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The Future of the Nonprofit Sector in the Boston Region*
David D. Chrislip

Since the early 1990s, countries, regions and communities have used scenario thinking as a tool for effecting societal change. In a civic scenario project, a group of citizens and civic leaders, drawn from a broad range of sectors and organizations, works together to understand what is happening, what might happen and what should happen in their community, region, or country. They then act together on that shared understanding and vision.

By making different yet plausible assumptions about important but uncertain factors affecting the future, stakeholders construct a series of stories -- scenarios -- about how the future might unfold. These provocative, divergent and relevant stories expose challenging dimensions of possible futures that communities and regions may face in coming years. By developing a deeper understanding of possible future environments, communities and regions can make better, more grounded and realistic decisions.

Communities and regions use scenarios in two ways: as a catalyst for working together and for decision making. As a catalyst for collaboration, scenarios offer a means for creating a common agenda for moving forward. Mutual learning and exploration build shared understanding of possible future environments. Scenarios serve several purposes. Scenarios can help a community or region identify an emerging public agenda and build agreement on concerns that need to addressed. The stories offer a starting point or artifact to react to and build on. They inform the visioning process by helping stakeholders identify qualities or aspects of the future they would like to create or avoid. Stakeholders test strategies by evaluating which options work best in different future environments.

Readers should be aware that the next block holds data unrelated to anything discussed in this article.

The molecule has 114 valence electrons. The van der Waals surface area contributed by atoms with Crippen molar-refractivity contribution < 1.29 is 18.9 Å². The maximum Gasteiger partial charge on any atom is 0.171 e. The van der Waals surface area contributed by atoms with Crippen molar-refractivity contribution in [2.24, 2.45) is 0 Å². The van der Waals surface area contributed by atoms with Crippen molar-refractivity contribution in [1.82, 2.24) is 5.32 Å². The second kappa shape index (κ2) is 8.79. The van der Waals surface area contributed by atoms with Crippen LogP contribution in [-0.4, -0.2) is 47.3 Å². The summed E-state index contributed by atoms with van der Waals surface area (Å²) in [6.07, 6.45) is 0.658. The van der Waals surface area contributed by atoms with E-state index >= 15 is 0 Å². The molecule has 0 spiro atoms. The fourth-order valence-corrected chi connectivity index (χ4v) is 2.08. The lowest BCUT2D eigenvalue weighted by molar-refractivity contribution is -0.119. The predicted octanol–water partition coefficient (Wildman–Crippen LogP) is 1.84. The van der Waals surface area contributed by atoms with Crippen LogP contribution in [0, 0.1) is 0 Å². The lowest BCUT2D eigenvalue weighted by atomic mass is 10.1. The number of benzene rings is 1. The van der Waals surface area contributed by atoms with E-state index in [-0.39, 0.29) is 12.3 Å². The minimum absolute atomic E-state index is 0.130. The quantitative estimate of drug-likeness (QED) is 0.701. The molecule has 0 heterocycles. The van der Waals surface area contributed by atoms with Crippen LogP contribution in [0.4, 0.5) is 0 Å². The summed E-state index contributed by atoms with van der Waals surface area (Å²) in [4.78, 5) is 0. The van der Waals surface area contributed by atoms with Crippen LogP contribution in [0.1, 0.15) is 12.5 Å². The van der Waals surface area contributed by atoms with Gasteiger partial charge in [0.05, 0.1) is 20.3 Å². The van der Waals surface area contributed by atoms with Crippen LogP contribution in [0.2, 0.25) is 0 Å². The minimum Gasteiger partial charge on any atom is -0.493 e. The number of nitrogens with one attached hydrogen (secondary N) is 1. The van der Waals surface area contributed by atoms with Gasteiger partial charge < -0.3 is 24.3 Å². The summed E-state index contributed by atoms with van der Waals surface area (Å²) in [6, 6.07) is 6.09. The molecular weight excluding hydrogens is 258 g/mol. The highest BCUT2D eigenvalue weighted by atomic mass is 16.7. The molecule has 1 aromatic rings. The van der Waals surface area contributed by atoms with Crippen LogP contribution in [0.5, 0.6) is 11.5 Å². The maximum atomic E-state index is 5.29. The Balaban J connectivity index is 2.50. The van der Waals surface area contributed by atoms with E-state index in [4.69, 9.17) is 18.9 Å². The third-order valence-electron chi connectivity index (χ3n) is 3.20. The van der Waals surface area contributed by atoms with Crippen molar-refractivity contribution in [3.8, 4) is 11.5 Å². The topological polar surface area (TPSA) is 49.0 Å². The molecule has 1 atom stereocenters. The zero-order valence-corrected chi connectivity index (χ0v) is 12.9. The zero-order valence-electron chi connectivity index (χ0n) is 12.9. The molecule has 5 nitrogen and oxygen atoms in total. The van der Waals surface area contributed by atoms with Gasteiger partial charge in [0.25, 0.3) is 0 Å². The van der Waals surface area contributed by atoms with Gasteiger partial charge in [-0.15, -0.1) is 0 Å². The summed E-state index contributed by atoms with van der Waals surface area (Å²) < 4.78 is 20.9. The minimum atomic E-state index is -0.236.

In the Boston region, the Goldberg Seminars brought together a wide range of stakeholders to develop strategies for coping with revolutionary changes in state and federal funding of human services. Prior to the introduction of scenarios, participants tended to analyze needs and opportunities based on well-established assumptions and, so, considered a narrow range of fairly predictable responses. The scenarios helped open up people’s minds encouraging them to think more deeply and creatively about what futures might unfold.